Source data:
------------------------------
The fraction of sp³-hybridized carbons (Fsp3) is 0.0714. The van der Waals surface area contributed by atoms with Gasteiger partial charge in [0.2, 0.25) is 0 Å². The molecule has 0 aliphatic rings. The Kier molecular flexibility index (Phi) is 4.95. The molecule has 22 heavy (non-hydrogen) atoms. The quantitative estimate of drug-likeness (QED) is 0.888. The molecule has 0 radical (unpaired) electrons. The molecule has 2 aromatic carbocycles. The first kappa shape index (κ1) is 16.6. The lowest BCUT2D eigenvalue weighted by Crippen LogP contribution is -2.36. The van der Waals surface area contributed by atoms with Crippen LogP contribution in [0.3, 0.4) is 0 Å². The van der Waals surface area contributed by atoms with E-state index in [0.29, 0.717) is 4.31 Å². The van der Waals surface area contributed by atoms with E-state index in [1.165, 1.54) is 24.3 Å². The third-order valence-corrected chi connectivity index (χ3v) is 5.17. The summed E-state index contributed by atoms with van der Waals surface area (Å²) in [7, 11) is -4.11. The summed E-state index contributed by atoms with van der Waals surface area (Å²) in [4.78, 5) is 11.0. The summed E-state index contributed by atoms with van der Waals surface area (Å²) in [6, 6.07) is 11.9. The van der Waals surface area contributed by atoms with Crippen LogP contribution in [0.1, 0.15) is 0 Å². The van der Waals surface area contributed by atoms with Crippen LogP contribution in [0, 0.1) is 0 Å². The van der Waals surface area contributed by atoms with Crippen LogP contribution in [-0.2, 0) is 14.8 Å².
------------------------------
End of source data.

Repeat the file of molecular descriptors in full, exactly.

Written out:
The fraction of sp³-hybridized carbons (Fsp3) is 0.0714. The van der Waals surface area contributed by atoms with Gasteiger partial charge in [0.2, 0.25) is 0 Å². The molecule has 0 aliphatic rings. The Kier molecular flexibility index (Phi) is 4.95. The molecule has 22 heavy (non-hydrogen) atoms. The quantitative estimate of drug-likeness (QED) is 0.888. The molecule has 0 radical (unpaired) electrons. The molecule has 2 aromatic carbocycles. The first kappa shape index (κ1) is 16.6. The lowest BCUT2D eigenvalue weighted by Crippen LogP contribution is -2.36. The van der Waals surface area contributed by atoms with Crippen LogP contribution in [0.3, 0.4) is 0 Å². The van der Waals surface area contributed by atoms with E-state index in [0.29, 0.717) is 4.31 Å². The van der Waals surface area contributed by atoms with E-state index in [1.165, 1.54) is 24.3 Å². The third-order valence-corrected chi connectivity index (χ3v) is 5.17. The summed E-state index contributed by atoms with van der Waals surface area (Å²) in [7, 11) is -4.11. The summed E-state index contributed by atoms with van der Waals surface area (Å²) in [4.78, 5) is 11.0. The summed E-state index contributed by atoms with van der Waals surface area (Å²) in [6, 6.07) is 11.9. The van der Waals surface area contributed by atoms with Crippen LogP contribution in [0.1, 0.15) is 0 Å². The van der Waals surface area contributed by atoms with Crippen LogP contribution in [0, 0.1) is 0 Å². The van der Waals surface area contributed by atoms with Crippen LogP contribution in [-0.2, 0) is 14.8 Å².